Posted by: Loren Coleman on May 21st, 2011
Poverty Bay Herald
Poverty Bay, New Zealand
December 16, 1920
SAW THE BUNYIP.
BRISBANE, Nov. 15. – Mr. Archie Meston, a well-known civil servant, and an authority on Queensland history and aboriginal matters, states that he has evidence as to the existence of the bunyip, which he says he has previously seen in a lagoon near Cleveland, about 23 miles from Brisbane.
Mr. Meston, camped in a paddock adjoining the lagoon, owned by a farmer named A. A. Reis, and heard cries bearing no resemblance to those of any known animal. “About 10 one morning,” Mr. Meston says, “it was my luck to catch a brief glimpse of his head and the top of his shoulders. The head was very like that of a seal, and was intensely black, with long ears. The bunyip was in the middle of a waterhole which is about 25 feet deep, and dived like a flash out of sight.”
Mr. Meston states that a young farmer saw the bunyip about 50 yards from the water. The animal was about six feet high, remarkably black, with a head like a big kangaroo, and with dogs ears long and drooping like a spaniel’s.
Mr. Meston has also seen curious tracks in the vicinity of Ormiston, on the Cleveland line, resembling the track of a large emu with a toe at the heel of the foot.
“We may be quite certain that there are yet unknown birds and animals in Queensland,” says Mr. Meston. “These animals called bunyips are probably a few solitary survivors from ancient species drawing near extinction, like the Aurochs of Russia, or the Neoceratodus, still living in the Mary and Burnett rivers in Queensland.”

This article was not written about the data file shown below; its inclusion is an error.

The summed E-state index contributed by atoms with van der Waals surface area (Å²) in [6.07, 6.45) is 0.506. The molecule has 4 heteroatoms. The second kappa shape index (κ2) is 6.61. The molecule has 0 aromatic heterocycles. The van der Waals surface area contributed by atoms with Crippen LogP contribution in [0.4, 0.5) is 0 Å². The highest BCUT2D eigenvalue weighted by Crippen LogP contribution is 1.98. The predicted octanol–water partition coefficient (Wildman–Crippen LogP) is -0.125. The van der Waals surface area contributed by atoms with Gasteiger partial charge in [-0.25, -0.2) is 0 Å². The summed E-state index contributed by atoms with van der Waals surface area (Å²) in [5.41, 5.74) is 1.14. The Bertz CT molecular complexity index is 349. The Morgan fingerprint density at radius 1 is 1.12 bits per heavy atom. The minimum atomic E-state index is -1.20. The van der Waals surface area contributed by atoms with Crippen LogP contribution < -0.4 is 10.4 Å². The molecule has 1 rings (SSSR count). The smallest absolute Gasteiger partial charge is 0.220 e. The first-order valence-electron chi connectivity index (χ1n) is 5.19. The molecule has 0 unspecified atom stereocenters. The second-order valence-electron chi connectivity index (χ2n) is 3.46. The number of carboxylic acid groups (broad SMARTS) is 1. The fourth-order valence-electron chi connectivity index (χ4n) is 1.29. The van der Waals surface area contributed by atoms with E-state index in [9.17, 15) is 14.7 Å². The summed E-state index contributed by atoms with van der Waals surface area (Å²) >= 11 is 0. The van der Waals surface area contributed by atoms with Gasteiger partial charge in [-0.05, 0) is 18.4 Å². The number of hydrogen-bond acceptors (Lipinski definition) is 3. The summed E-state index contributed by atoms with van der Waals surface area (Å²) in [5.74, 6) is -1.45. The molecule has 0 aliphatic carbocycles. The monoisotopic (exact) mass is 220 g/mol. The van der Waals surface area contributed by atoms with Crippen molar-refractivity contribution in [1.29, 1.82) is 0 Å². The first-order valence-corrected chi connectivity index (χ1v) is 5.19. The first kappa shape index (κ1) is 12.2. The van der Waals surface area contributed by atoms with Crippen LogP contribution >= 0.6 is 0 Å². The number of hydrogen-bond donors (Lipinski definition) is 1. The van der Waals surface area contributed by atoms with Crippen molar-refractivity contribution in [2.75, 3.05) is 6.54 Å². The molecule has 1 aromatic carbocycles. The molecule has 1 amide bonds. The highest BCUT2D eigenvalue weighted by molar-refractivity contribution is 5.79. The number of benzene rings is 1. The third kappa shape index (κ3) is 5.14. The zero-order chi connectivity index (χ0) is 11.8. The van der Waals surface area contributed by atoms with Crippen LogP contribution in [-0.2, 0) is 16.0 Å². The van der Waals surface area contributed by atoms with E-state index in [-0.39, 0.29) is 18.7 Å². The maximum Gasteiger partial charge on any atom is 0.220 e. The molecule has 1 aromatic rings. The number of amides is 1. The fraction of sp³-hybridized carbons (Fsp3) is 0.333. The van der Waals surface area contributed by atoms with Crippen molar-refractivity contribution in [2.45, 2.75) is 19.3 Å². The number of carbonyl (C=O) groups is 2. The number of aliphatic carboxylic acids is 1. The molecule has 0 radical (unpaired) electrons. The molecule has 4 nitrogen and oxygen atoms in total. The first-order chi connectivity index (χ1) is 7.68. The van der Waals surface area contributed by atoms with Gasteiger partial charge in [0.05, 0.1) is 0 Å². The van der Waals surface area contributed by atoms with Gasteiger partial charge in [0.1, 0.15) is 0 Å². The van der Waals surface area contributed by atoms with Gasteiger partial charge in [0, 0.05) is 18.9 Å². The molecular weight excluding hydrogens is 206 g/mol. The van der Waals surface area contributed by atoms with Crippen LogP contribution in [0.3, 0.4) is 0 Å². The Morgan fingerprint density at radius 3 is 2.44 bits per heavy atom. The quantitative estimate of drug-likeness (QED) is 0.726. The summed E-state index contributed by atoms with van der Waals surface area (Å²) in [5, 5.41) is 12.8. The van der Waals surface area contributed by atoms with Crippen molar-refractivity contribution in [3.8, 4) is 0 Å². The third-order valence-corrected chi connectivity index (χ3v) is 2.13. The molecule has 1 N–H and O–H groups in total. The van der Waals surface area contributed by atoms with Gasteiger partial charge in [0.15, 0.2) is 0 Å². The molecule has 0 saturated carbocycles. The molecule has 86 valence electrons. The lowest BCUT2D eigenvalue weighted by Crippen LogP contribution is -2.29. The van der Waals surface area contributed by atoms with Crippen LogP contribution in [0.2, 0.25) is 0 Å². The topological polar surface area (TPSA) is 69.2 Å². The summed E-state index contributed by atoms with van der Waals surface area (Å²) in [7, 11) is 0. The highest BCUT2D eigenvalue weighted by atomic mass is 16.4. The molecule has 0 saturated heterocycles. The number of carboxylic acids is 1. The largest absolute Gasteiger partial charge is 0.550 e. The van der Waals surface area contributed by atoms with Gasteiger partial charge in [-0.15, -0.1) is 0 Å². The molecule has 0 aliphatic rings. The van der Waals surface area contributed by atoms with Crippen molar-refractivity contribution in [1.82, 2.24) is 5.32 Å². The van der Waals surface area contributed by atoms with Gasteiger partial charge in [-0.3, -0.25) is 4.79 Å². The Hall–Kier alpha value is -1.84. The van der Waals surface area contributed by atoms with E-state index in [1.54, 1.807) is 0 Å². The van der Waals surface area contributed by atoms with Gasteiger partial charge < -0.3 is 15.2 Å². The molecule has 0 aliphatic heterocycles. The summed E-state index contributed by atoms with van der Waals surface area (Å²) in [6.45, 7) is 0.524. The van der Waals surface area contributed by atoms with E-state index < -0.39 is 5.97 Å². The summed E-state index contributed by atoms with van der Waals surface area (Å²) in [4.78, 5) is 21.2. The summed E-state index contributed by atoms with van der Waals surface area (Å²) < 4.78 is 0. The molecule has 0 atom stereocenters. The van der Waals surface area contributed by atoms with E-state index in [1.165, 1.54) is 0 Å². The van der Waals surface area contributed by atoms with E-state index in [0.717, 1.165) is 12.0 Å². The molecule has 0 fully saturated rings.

Thanks to Jerome Clark for this archival item.
Loren Coleman is one of the world’s leading cryptozoologists, some say “the” leading living cryptozoologist. Certainly, he is acknowledged as the current living American researcher and writer who has most popularized cryptozoology in the late 20th and early 21st centuries. Starting his fieldwork and investigations in 1960, after traveling and trekking extensively in pursuit of cryptozoological mysteries, Coleman began writing to share his experiences in 1969. An honorary member of Ivan T. Sanderson’s Society for the Investigation of the Unexplained in the 1970s, Coleman has been bestowed with similar honorary memberships of the North Idaho College Cryptozoology Club in 1983, and in subsequent years, that of the British Columbia Scientific Cryptozoology Club, CryptoSafari International, and other international organizations. He was also a Life Member and Benefactor of the International Society of Cryptozoology (now-defunct). Loren Coleman’s daily blog, as a member of the Cryptomundo Team, served as an ongoing avenue of communication for the ever-growing body of cryptozoo news from 2005 through 2013. He returned as an infrequent contributor beginning Halloween week of 2015. Coleman is the founder in 2003, and current director of the International Cryptozoology Museum in Portland, Maine.